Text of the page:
Where Does Kasich Stand On Ethanol?

  • Wednesday, 10 February 2016 14:32

Following the New Hampshire primary, the spotlight has now shifted to Ohio Governor, John Kasich, who finished with the second number of votes in the yesterday's GOP primary. As the race for the Republican nomination heats up, we take look at where Kasich stands on the RFS and ethanol.

John Kasich

Photo credit : John Kasich's Official Facebook Page

First, it's worth noting that this isn't the first time Kasich has made a run for President. He made his first run back in 2000 when he was serving Ohio's 12th Congressional District in Congress. 

According to a report from the Associated Press, Kasich said this about ethanol in 1999 :

"I'm not against ethanol, but I'm not for any subsidies."

One should recall that the comment above was made six years before the RFS was passed in Congress and eight years before the law was expanded under EISA and annual consumption targets were established.

Nonetheless, since 1999, Kasich seems to have learned a bit more about the importance of the RFS (although he still insisted it was subsidy). In June last year, prior to launching his second presidential bid, he said the following in Iowa : 

"I don't know much about the Renewable Fuel Standard and what all that means, but we have it in Ohio and I've never supported that (ethanol) subsidy. But I'm not there to shut it down and put a bunch of people out of work in my state."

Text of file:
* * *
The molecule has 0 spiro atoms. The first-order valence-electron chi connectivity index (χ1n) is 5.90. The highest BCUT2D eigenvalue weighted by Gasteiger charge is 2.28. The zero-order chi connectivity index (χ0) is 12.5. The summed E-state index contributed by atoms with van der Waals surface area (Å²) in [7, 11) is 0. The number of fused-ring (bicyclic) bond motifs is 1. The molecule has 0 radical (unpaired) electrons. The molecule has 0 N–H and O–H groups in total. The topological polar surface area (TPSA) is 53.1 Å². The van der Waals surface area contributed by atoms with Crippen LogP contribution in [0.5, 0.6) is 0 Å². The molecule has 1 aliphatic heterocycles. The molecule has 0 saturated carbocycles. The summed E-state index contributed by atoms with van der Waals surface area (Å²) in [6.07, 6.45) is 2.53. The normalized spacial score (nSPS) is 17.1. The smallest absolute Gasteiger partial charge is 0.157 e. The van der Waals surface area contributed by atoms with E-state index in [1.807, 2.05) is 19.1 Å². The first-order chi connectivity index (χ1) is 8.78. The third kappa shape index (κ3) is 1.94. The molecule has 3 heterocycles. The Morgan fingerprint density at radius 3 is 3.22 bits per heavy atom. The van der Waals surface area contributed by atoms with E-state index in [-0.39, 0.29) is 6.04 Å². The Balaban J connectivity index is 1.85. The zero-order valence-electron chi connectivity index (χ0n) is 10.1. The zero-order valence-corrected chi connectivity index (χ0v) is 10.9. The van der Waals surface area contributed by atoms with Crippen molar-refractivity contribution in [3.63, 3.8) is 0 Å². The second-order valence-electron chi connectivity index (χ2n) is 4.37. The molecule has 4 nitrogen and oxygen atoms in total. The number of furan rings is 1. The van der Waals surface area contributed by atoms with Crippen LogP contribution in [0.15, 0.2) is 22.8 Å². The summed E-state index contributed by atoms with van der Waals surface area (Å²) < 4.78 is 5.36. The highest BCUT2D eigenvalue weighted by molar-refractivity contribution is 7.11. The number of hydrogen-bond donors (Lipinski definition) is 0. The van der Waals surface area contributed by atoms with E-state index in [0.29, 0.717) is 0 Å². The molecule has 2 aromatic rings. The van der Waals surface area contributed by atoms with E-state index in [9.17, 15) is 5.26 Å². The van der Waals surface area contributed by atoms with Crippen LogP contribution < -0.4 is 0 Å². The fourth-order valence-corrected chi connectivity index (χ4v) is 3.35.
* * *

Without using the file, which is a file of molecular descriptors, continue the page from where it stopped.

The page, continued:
Later in December, according to the video below from America's Renewable Future, Kasich seemed to have a (somewhat) better understanding of the RFS and finally concluded that it is not a subsidy.

"We're just to let all that is in place last until what is it, year '22? Okay and I have to tell you, when I was in Congress I was not for ethanol subsidies. I fought them and I lost. (Rep. Chuck) Grassley was smarter than me.

"But then when I became governor, we have ethanol in our state and we have many people that work in ethanol. So, we have to be careful, and this is why, I'm not going to fix it by putting people out of work.

"And the subsidies don't exist anymore. It's just part of that mix. And as far as I'm concerned it's fine. Let it stay the way it is."


But based on the comments above, it's clear that Kasich isn't one of the biggest RFS supporters in the current presidential race nor does he clearly understand all the benefits of the law besides the fact that it creates and supports jobs. But at the very least, his position on the RFS has evolved over time which is encouraging.

On another note, in 2015, Kasich's administration received $3.38 million from the USDA under the Biofuels Infrastructure Partnership (BIP) program to install 41 blender pumps in the state. If you recall, the USDA requires states to match the federal grants they receive and the purpose of the BIP program is to increase the number E15 and E85 stations nationwide.